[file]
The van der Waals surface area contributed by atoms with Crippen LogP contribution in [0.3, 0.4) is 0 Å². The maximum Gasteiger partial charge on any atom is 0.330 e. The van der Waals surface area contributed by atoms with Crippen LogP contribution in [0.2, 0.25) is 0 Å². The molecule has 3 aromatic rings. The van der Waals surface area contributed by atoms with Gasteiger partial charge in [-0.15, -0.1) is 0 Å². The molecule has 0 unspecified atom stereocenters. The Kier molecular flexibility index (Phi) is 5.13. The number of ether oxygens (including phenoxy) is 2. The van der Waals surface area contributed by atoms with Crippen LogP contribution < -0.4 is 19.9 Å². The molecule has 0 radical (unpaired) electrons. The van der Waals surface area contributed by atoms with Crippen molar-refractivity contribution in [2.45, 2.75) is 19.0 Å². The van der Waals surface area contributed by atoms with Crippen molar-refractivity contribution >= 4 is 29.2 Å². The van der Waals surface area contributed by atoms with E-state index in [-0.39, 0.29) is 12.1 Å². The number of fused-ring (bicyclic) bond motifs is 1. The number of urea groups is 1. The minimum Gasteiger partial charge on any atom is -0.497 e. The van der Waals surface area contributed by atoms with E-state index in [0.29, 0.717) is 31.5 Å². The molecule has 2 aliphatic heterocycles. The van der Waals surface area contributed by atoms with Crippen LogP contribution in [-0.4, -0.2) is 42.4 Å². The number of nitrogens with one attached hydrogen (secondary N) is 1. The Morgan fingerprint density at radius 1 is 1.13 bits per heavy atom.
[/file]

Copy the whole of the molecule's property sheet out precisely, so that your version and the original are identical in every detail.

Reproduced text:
The van der Waals surface area contributed by atoms with Crippen LogP contribution in [0.3, 0.4) is 0 Å². The maximum Gasteiger partial charge on any atom is 0.330 e. The van der Waals surface area contributed by atoms with Crippen LogP contribution in [0.2, 0.25) is 0 Å². The molecule has 3 aromatic rings. The van der Waals surface area contributed by atoms with Gasteiger partial charge in [-0.15, -0.1) is 0 Å². The molecule has 0 unspecified atom stereocenters. The Kier molecular flexibility index (Phi) is 5.13. The number of ether oxygens (including phenoxy) is 2. The van der Waals surface area contributed by atoms with Crippen LogP contribution < -0.4 is 19.9 Å². The molecule has 0 radical (unpaired) electrons. The van der Waals surface area contributed by atoms with Crippen molar-refractivity contribution in [2.45, 2.75) is 19.0 Å². The van der Waals surface area contributed by atoms with Crippen molar-refractivity contribution >= 4 is 29.2 Å². The van der Waals surface area contributed by atoms with E-state index in [-0.39, 0.29) is 12.1 Å². The number of fused-ring (bicyclic) bond motifs is 1. The number of urea groups is 1. The minimum Gasteiger partial charge on any atom is -0.497 e. The van der Waals surface area contributed by atoms with E-state index in [0.29, 0.717) is 31.5 Å². The molecule has 2 aliphatic heterocycles. The van der Waals surface area contributed by atoms with Crippen LogP contribution in [-0.4, -0.2) is 42.4 Å². The number of nitrogens with one attached hydrogen (secondary N) is 1. The Morgan fingerprint density at radius 1 is 1.13 bits per heavy atom.